September 20, 1224: On or about this date, on Italy's secluded Mount Alvernia, Francis of Assisi reportedly prayed, "O Lord, I beg of you two graces before I die—to experience in myself in all possible fullness the pains of your cruel passion, and to feel for you the same love that made you sacrifice yourself for us." Soon his heart was filled with both joy and pity, and wounds appeared on his hands, feet, and side. He reportedly carried these scars (called stigmata) until his death in 1226 (see issue 42: Francis of Assisi).
September 20, 1565: Spanish sea captain Menendez reportedly wipes out French Huguenots in Florida (see issue 71: Huguenots).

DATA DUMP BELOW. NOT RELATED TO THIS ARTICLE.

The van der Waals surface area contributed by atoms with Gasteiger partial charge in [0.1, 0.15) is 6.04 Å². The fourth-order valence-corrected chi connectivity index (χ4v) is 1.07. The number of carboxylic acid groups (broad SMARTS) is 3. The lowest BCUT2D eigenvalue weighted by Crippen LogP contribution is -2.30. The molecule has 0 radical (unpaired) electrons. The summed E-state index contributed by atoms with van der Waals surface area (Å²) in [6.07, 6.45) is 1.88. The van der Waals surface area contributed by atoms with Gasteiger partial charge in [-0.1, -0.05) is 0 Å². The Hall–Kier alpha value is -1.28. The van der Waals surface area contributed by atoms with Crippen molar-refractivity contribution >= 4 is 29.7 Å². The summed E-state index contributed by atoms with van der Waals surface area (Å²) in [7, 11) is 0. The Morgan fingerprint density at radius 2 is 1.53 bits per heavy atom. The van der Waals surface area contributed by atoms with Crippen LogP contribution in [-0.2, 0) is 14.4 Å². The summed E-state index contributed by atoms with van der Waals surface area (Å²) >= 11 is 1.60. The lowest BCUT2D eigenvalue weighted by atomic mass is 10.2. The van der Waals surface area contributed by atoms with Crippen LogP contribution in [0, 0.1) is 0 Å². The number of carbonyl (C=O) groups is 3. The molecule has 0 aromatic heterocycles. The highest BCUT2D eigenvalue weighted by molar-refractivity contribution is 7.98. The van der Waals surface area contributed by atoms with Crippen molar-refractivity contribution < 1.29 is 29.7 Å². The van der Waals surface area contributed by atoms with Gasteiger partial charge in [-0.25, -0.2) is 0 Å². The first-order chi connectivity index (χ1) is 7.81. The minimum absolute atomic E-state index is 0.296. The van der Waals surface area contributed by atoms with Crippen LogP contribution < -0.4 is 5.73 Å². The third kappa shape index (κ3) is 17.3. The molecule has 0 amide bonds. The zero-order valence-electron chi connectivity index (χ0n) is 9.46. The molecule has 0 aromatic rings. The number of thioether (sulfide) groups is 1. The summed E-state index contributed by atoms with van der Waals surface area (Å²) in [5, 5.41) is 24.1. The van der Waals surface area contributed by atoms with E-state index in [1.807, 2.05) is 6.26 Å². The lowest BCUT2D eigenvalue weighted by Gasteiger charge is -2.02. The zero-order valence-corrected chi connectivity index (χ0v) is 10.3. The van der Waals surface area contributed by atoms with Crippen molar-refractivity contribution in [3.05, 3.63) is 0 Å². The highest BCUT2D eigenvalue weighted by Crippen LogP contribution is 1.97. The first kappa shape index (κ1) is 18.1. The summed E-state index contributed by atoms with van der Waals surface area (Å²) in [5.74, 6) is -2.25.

September 20, 1883: Albrecht Alt, German Lutheran scholar of the Old Testament, is born in Stuebach, Bavaria. His book Biblia Hebraica, which he edited with R. Kittel, became the standard critical text of the Old Testament for Bible students.
February 27, 280: Constantine, the first Roman emperor converted to Christianity, is born. Though some scholars question the authenticity of Constantine's conversion (which came after he saw a vision on the battlefield), the emperor did seek to settle church controversies by calling the Council of Nicea in 325 (see issue 57: Converting the Empire).
February 27, 380: Roman emperor Theodosius makes Christianity the official law of the land. "It is our will," he decreed, "that all the peoples we rule ...